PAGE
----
UPDATED 16:06 EDT / JUNE 30 2020


Google confirms reported acquisition of smart glasses startup North

Google LLC today confirmed that it has bought Canadian smart glasses maker North Inc., less than a week after it was reported that the search giant was negotiating an acquisition.

Sources told Canada’s The Globe and Mail last Thursday that Google was poised to pay about $180 million for the startup. The search giant didn’t disclose the acquisition price in today’s announcement.

North has developed a pair of smart glasses called Focals that display mobile alerts in front of the user’s right eye using a holographic display projector. The projector, which is located next to the right lens, bounces light off a special component in the lens to generate images. The Focals glasses also make it possible to perform certain tasks such as hailing an Uber ride and controlling a Spotify playlist.

In a statement, North’s founders said the startup will stop supporting the Focals following the acquisition and halt development on a planned second-generation version. That suggests the search giant is mainly acquiring North for its assets and talent, which aligns with what sources told The Globe and Mail.

Google emphasized the expertise it’s poised to gain through the deal in the acquisition announcement. “North’s technical expertise will help as we continue to invest in our hardware efforts and ambient computing future,” wrote Rick Osterloh, the search giant’s senior vice president of devices and services.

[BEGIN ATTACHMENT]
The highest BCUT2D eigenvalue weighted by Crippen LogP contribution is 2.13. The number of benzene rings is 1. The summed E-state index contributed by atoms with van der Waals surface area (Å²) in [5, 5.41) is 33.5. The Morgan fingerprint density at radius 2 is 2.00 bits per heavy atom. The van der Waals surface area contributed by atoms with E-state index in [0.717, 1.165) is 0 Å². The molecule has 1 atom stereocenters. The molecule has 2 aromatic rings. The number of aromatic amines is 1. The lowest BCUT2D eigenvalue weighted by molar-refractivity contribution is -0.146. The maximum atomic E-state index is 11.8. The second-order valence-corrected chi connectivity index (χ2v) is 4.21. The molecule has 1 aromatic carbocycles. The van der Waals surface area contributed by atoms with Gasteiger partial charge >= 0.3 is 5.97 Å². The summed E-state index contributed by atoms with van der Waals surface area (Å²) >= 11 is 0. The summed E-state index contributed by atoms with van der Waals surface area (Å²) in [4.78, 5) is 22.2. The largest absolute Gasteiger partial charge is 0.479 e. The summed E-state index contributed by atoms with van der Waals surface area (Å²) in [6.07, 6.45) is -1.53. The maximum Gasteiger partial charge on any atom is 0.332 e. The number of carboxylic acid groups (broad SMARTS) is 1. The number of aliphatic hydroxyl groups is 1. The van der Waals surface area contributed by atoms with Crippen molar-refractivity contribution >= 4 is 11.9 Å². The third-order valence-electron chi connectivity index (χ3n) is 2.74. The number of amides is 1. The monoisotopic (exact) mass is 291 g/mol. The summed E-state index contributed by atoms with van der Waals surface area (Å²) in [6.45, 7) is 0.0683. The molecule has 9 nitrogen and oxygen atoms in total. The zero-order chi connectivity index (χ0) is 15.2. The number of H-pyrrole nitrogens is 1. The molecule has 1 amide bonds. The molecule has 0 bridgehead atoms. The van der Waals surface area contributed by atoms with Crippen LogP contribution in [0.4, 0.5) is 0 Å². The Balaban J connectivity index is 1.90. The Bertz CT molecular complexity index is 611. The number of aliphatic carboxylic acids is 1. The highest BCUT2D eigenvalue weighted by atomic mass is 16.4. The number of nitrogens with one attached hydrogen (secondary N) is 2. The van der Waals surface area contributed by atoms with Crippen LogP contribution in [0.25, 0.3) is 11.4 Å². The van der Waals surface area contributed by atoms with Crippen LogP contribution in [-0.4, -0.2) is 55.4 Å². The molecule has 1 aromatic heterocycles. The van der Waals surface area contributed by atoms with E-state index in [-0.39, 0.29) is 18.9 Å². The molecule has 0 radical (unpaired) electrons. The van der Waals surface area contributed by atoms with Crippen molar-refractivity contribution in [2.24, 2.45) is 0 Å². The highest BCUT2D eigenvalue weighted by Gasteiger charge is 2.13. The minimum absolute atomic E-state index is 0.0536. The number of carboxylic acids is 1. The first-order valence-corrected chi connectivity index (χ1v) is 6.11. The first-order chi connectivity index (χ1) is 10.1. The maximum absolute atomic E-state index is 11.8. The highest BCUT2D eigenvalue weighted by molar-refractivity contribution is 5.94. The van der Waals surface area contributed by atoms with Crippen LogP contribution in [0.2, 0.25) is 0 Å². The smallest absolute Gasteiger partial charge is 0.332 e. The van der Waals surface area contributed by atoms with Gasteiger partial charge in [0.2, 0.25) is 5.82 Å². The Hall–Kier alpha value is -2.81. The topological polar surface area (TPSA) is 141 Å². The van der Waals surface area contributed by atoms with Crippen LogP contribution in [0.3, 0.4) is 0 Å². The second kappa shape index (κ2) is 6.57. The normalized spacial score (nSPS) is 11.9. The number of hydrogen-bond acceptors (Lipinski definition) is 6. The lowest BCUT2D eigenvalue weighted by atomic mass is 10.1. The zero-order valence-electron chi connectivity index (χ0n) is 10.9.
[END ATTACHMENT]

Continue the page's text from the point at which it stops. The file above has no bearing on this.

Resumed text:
North had more than 200 employees as of February 2019. The acquisition potentially represents a major expansion of Google’s smart glasses team, with the North staff set to continue working out of the Kitchener-Waterloo region in Canada where it has operated for the past eight years. The additional technical talent could help Google speed up the development roadmap for Google Glass Enterprise Edition. 

Google Glass Enterprise Edition is a smart glasses product aimed at industries such as healthcare and manufacturing. It competes with Microsoft’s HoloLens 2. The fact that Google has acquired North to expand this part of its business suggests a strong commitment on the company’s part to the augmented reality market, even though the expected revenue opportunities in this segment have been slow to materialize.

The deal may also mean Microsoft can expect more competition. North’s Focals glasses are significantly smaller than traditional AR systems such as the HoloLens 2 thanks to the compact holographic display projector inside, which Google could theoretically incorporate into future products. Microsoft, for its part, is actively working to reduce the size of its headset, with Microsoft Fellow Alex Kipman telling an Australian paper last year that the goal is to make the HoloLens as comfortable as a pair of reading glasses.

Image: North

A message from John Furrier, co-founder of SiliconANGLE:

Your vote of support is important to us and it helps us keep the content FREE.

One click below supports our mission to provide free, deep, and relevant content.  

Join our community on YouTube

Join the community that includes more than 15,000 #CubeAlumni experts, including Amazon.com CEO Andy Jassy, Dell Technologies founder and CEO Michael Dell, Intel CEO Pat Gelsinger, and many more luminaries and experts.

“TheCUBE is an important partner to the industry. You guys really are a part of our events and we really appreciate you coming and I know people appreciate the content you create as well” – Andy Jassy